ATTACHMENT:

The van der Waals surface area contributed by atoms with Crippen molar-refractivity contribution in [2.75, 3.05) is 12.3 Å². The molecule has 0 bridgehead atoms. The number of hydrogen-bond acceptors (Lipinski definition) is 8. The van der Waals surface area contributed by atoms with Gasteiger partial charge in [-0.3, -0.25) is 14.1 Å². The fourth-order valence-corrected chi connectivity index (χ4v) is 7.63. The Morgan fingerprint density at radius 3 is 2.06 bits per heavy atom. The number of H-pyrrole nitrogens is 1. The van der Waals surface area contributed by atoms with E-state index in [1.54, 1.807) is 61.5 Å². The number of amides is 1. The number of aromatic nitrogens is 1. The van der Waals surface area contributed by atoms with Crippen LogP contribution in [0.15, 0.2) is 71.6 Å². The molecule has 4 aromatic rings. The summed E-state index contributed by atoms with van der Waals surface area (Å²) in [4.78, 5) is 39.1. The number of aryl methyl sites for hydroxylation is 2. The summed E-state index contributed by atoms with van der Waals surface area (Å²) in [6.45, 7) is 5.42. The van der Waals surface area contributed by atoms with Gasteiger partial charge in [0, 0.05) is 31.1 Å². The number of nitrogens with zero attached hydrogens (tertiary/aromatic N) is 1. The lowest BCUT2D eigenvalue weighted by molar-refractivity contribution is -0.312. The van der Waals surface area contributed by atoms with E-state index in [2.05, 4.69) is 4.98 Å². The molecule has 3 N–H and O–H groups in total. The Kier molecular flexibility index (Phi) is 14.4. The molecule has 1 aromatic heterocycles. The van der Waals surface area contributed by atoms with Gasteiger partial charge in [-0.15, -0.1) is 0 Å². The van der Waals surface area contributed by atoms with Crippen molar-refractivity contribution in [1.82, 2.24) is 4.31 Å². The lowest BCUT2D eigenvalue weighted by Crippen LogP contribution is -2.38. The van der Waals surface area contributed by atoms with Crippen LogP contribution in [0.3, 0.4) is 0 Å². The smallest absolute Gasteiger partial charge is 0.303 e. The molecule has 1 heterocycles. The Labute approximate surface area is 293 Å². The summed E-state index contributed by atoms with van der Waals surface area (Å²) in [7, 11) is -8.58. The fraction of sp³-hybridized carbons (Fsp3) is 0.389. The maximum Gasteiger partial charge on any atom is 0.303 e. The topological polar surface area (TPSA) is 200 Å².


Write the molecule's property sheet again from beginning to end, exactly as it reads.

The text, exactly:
The van der Waals surface area contributed by atoms with Crippen molar-refractivity contribution in [2.75, 3.05) is 12.3 Å². The molecule has 0 bridgehead atoms. The number of hydrogen-bond acceptors (Lipinski definition) is 8. The van der Waals surface area contributed by atoms with Gasteiger partial charge in [-0.3, -0.25) is 14.1 Å². The fourth-order valence-corrected chi connectivity index (χ4v) is 7.63. The Morgan fingerprint density at radius 3 is 2.06 bits per heavy atom. The number of H-pyrrole nitrogens is 1. The van der Waals surface area contributed by atoms with E-state index in [1.54, 1.807) is 61.5 Å². The number of amides is 1. The number of aromatic nitrogens is 1. The van der Waals surface area contributed by atoms with Crippen LogP contribution in [0.15, 0.2) is 71.6 Å². The molecule has 4 aromatic rings. The summed E-state index contributed by atoms with van der Waals surface area (Å²) in [4.78, 5) is 39.1. The number of aryl methyl sites for hydroxylation is 2. The summed E-state index contributed by atoms with van der Waals surface area (Å²) in [6.45, 7) is 5.42. The van der Waals surface area contributed by atoms with Gasteiger partial charge in [0, 0.05) is 31.1 Å². The number of nitrogens with zero attached hydrogens (tertiary/aromatic N) is 1. The lowest BCUT2D eigenvalue weighted by molar-refractivity contribution is -0.312. The van der Waals surface area contributed by atoms with E-state index in [2.05, 4.69) is 4.98 Å². The molecule has 3 N–H and O–H groups in total. The Kier molecular flexibility index (Phi) is 14.4. The molecule has 1 aromatic heterocycles. The van der Waals surface area contributed by atoms with Gasteiger partial charge in [-0.15, -0.1) is 0 Å². The van der Waals surface area contributed by atoms with Crippen molar-refractivity contribution in [1.82, 2.24) is 4.31 Å². The lowest BCUT2D eigenvalue weighted by Crippen LogP contribution is -2.38. The van der Waals surface area contributed by atoms with Crippen LogP contribution in [0.3, 0.4) is 0 Å². The smallest absolute Gasteiger partial charge is 0.303 e. The molecule has 1 heterocycles. The Labute approximate surface area is 293 Å². The summed E-state index contributed by atoms with van der Waals surface area (Å²) in [7, 11) is -8.58. The fraction of sp³-hybridized carbons (Fsp3) is 0.389. The maximum Gasteiger partial charge on any atom is 0.303 e. The topological polar surface area (TPSA) is 200 Å².